Daniel Abraham, Leviathan Wept and Other Stories
(Subterranean Press Jun 2010)
This selection of nine stories one new is the first collection from ‘‘one of the more intriguing writers to emerge in the last decade or so,’’ with a fascinating mix of short stories and novellas, ‘‘no two of which seem to be remotely alike.’’ [Gary K. Wolfe]
Amelia Beamer, The Loving Dead
(Night Shade Books Jul 2010)
Zombies, lesbians, sex, and zeppelins mix in this humorous dark fantasy romp. ‘‘Beamer is up to more with The Loving Dead than a simple screwball zombie comedy. There are layers here... These zombies are both metaphors and, well, zombies who want to eat your face.’’ [Adrienne Martini]
Ellen Datlow & Terri Windling, eds., The Beastly Bride: Tales of the Animal People
(Viking Apr 2010)
The celebrated editor duo tackles shapeshifters in their latest young-adult anthology, with 18 stories and six poems drawing on fantasy and myths from around the world. The impressive roster of authors includes Ellen Kushner, Lucius Shepard, Peter S. Beagle, Jeffrey Ford, and Delia Sherman.
Gardner Dozois, ed., The Year's Best Science Fiction: Twenty-Seventh Annual Collection
(St. Martin's Griffin Jul 2010)
The heavyweight champ of the year’s best anthologies weighs in with a hefty 32 stories, and a summation of the year by noted editor Dozois.
Nick Gevers & Marty Halpern, eds., Is Anybody Out There?
(DAW Jun 2010)
Editors Gevers & Halpern take on the search for intelligent life and the Fermi Paradox in this intriguing anthology of 15 original stories by a stellar line-up of authors including Paul Di Filippo, Pat Cadigan, Matthew Hughes, Ian Watson, and James Morrow. ‘‘A very fine anthology through and through....’’ [Rich Horton]
Jay Lake, The Specific Gravity of Grief
(Fairwood Press Jun 2010)
Noted author Lake draws on his own experiences for this powerful ‘‘fictional autobiography,’’ a non-genre novella about a writer dealing with cancer.
Ian McDonald, The Dervish House
(Pyr Jun 2010)
Near-future Istanbul provides the setting for this novel, a fast-paced mix of hard SF and thriller about terrorists, djinns, nanotech, and economic revolution. ‘‘Excellent.’’ [Gary K. Wolfe]
China Miéville, Kraken
(Ballantine Del Rey Jul 2010)
A museum curator’s search for a missing specimen of a giant squid leads him through a weird side of London where gods and magic lurk. First published in the UK by Macmillan (5/10). ‘‘Juggling influences as varied as Chandler, Lovecraft, ‘sci-fi’ tech and bits of old religions, Kraken proves to be witty and suspenseful, flat-out crazy and quite addictive. Buckle down for a long, delirious read!’’ [Faren Miller]
Naomi Novik, Tongues of Serpents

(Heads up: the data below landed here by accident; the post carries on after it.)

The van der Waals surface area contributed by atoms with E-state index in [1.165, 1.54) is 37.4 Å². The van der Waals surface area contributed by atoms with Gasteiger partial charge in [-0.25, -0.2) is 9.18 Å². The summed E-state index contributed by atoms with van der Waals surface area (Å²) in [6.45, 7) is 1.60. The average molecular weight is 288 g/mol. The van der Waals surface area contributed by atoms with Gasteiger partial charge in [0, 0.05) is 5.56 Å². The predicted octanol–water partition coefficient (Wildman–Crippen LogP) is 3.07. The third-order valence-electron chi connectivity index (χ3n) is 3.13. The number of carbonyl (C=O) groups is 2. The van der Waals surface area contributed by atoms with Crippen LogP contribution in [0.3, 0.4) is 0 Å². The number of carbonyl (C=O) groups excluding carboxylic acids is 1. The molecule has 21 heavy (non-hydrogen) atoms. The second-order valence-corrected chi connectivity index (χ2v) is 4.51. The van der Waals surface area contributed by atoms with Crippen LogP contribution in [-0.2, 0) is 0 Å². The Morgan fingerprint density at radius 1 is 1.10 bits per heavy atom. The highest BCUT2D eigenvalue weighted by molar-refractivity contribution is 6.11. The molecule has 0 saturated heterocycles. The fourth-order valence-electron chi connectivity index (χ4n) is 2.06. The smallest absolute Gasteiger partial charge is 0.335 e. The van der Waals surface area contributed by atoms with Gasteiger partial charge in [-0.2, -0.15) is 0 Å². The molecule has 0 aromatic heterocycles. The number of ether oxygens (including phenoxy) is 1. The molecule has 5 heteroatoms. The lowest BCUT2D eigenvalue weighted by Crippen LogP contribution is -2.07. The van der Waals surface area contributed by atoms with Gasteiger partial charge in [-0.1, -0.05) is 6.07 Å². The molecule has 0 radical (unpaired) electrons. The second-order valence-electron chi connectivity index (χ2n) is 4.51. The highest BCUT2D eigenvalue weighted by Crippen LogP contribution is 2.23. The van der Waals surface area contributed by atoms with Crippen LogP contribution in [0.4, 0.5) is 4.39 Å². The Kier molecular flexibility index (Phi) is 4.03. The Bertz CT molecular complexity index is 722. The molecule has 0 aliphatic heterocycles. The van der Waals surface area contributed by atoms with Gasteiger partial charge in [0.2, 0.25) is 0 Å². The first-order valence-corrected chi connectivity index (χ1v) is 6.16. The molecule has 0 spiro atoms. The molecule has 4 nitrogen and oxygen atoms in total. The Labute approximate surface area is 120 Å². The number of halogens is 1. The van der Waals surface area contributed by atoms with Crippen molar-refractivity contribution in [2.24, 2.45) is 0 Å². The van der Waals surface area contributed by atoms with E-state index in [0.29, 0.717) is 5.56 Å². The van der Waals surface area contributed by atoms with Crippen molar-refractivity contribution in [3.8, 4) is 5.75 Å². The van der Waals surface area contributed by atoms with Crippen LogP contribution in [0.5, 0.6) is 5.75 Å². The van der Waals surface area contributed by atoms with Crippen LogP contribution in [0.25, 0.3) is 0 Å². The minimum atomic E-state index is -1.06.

(Ballantine Del Rey Jul 2010)
The sixth volume in the acclaimed historical fantasy series, featuring the dragon Temeraire and his captain Will Laurence, finds the two transported to Australia, where they have to deal with bureaucrats, smugglers, and new hazards native to this harsh land. ‘‘Novik displays her trademark combination of fantastic twists on history, a Turneresque sense of landscape, and a more modern attention to biome (with sinister new creatures, the bunyips).’’ [Faren Miller]
Nnedi Okorafor, Who Fears Death
(DAW Jun 2010)
Okorafor, already acclaimed for her YA novels with their mix of genre and African culture and myth, presents her first adult novel, the tale of a half-breed girl born of rape who develops magical powers and learns her destiny in a far-future, postapocalyptic Africa. A vibrant, powerful, and sometimes disturbing novel that mixes harsh realism rape, female circumcision, destructive traditions and cultural conflicts with mysticism, skilled worldbuilding, and enthralling storytelling.
Alastair Reynolds, Terminal World
(Ace Jun 2010)
The last human city of Spearpoint, a place where different zones have different technologies, provides the ingenious setting for this far-future SF novel, a place where zones determine the ways technology operates. First published in the UK by Gollancz (3/10). ‘‘While the last movement completes the action, readers will be quite justified in expecting Reynolds to produe a sequel and it’s going to require some fancy dancing to top the exotic scenery, special effects, set-pieces, and costume design of this one.’’ [Russell Letson]
Jonathan Strahan & Lou Anders, eds., Swords & Dark Magic: The New Sword and Sorcery
(Eos Jul 2010)
The New Sword and Sorcery very like the old, but reinvigorated with a bit of gritty realism and political savvy is the focus of this original anthology, which gathers 17 stories by a mix of masters old and new, including Steven Erikson, Gene Wolfe, C.J. Cherryh, K.J. Parker, Garth Nix, and Michael Moorcock. ‘‘If you’ve ever had a taste for Sword & Sorcery... I suspect that you’ll find this to be an enormously entertaining book... a resounding success overall.’’ [Gardner Dozois]